Preparing the Witness. Model Rule 1.1 and SCR 20:1.1 require that a lawyer provide competent representation to clients. Competent representation includes preparing a client-witness before the deposition is taken. After notice of a witness’s deposition is received, the lawyer must ensure that the witness is adequately prepared. Preparing a witness for a deposition, however, is not the same as improperly coaching a witness. The rules forbid lawyers from attempting to inappropriately influence a witness’s testimony by reworking facts for the witness, instructing the witness to not remember,24 or providing a witness a “Script Memo,” among other things. If a lawyer counsels or assists the witness to testify in a way that does not match with the witness’s own recollection of the facts (that is, falsely), the lawyer runs afoul of Model Rule 3.4(b) and SCR 20:3.4(b).25 On the other hand, permissible preparation techniques26 include the following:
Instructing the witness to tell the truth;
Asking the witness to reconsider his or her recollection of the case in the light of other evidence. It is permissible to test the witness’s memory or verify the witness’s story in this manner without engaging in improper coaching;
Discussing lines of hostile cross-examination;
Rehearsing the witness’s testimony;
Suggesting a choice of words;27 and
Suggesting “home bases” for the witness to focus on, such as a central theme for the witness’s version of the case.28
Special attention should be taken in the preparation of “corporate representatives” who, under Federal Rule of Civil Procedure 30(b)(6) or Wis. Stat. section 804.05(2)(e), consent to testify on behalf of a corporation. Under these rules, a party can provide notice of the deposition of an organization by identifying in the deposition notice “with reasonable particularity the matters on which examination is requested.” The representative must testify “as to matters known or reasonably available to the organization.” Using a witness who is unprepared and unable to testify about the pertinent topics is tantamount to a failure to appear and thus sanctionable.29
Best practices in relation to rule 30(b)(6) witnesses include not only preparing the witness on each topic but also serving written objections to overbroad topics before the deposition. If necessary, it might be helpful for the witness to prepare and use a timeline or a list of specific, key facts to ensure that he or she is prepared to answer questions on the designated topics. To be sure, the “cheat sheet” will become an exhibit to the deposition, but so what? If it contains accurate information, there is little downside in assisting the witness so that the deposition does not turn into a memory contest.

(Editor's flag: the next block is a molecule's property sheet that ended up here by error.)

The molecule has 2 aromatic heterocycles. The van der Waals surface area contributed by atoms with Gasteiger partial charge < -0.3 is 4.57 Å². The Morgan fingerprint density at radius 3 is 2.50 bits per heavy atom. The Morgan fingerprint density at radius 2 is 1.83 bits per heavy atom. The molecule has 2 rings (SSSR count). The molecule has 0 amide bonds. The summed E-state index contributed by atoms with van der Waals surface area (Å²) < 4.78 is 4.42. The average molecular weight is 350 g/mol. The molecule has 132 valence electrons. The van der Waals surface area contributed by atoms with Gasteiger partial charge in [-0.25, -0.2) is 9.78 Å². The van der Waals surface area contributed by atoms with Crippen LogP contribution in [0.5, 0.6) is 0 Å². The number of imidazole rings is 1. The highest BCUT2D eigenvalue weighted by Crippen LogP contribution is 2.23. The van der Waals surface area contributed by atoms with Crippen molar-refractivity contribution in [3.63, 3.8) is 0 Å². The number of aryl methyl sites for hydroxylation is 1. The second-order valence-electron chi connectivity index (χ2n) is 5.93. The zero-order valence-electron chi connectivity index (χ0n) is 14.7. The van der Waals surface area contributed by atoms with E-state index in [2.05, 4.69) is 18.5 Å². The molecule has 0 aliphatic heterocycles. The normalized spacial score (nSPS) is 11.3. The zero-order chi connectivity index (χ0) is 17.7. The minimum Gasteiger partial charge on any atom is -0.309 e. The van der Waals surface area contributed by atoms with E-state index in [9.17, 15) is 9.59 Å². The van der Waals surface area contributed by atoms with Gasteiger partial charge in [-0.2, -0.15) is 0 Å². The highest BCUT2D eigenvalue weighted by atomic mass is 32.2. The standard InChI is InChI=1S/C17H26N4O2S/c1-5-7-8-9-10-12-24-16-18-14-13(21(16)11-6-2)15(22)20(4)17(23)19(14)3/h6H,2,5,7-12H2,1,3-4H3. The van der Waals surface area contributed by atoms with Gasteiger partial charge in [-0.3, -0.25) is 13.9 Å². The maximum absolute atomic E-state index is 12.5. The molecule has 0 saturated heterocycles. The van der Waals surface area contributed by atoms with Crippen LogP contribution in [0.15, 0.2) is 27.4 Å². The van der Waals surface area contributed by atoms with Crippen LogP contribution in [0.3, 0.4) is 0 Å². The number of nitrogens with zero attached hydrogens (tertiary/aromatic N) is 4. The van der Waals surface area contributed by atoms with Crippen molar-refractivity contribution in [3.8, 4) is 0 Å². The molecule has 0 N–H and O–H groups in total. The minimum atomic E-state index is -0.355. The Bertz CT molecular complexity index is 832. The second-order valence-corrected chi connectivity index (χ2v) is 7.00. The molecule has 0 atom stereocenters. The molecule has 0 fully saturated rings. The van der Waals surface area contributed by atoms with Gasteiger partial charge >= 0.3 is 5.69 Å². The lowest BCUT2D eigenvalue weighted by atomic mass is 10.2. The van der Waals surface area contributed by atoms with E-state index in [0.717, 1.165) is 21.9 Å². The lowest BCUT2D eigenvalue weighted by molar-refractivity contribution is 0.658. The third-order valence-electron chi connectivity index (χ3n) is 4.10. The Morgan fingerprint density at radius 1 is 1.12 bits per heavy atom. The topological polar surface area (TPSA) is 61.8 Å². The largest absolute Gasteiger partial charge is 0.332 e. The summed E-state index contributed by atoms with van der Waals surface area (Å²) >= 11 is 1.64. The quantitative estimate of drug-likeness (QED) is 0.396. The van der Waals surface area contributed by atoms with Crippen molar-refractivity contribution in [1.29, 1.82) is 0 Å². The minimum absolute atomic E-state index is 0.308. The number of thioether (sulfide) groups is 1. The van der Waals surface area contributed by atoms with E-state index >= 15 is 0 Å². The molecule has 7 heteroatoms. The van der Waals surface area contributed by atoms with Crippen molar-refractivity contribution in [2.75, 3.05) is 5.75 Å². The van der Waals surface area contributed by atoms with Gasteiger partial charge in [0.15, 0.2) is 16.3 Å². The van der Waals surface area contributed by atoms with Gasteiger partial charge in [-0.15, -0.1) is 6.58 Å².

Defending a Witness. As a general matter, the Model Rules (and Wisconsin’s parallel rules under SCR chapter 20) require that “[a] lawyer shall make reasonable efforts to expedite litigation consistent with the interests of the client,” which includes refraining from unnecessarily prolonging or delaying a deposition.30
A key component of adequately defending a witness in a deposition, however, is making objections, which can hinder or slow the deposition substantially. Rule 30(c)(2) of the Federal Rules of Civil Procedure makes clear that depositions proceed despite objections and testimony is taken subject to the objections and provides limited circumstances for instructions not to answer:
“An objection at the time of the examination – whether to evidence, to a party’s conduct, to the officer’s qualifications, to the manner of taking the deposition, or to any other aspect of the deposition – must be noted on the record, but the examination still proceeds; the testimony is taken subject to any objection. An objection must be stated concisely in a nonargumentative and nonsuggestive manner. A person may instruct a deponent not to answer only when necessary to preserve a privilege, to enforce a limitation ordered by the court, or to present a motion under Rule 30(d)(3).”
Wisconsin’s counterpart, Wis. Stat. section 804.05(4)(b), provides some minimal guidance to follow when making objections. The statute requires that all objections about the qualifications of the officer taking the deposition, the manner of taking the deposition, the evidence presented at the deposition, and any procedural objections must be noted.31 If a witness refuses to answer, the court can rule via telephone on an objection. But, if a court ruling is not sought, “the evidence objected to shall be taken subject to the objections.”32 Notably, the statute does not speak to what kinds of objections are proper or how objections should be stated.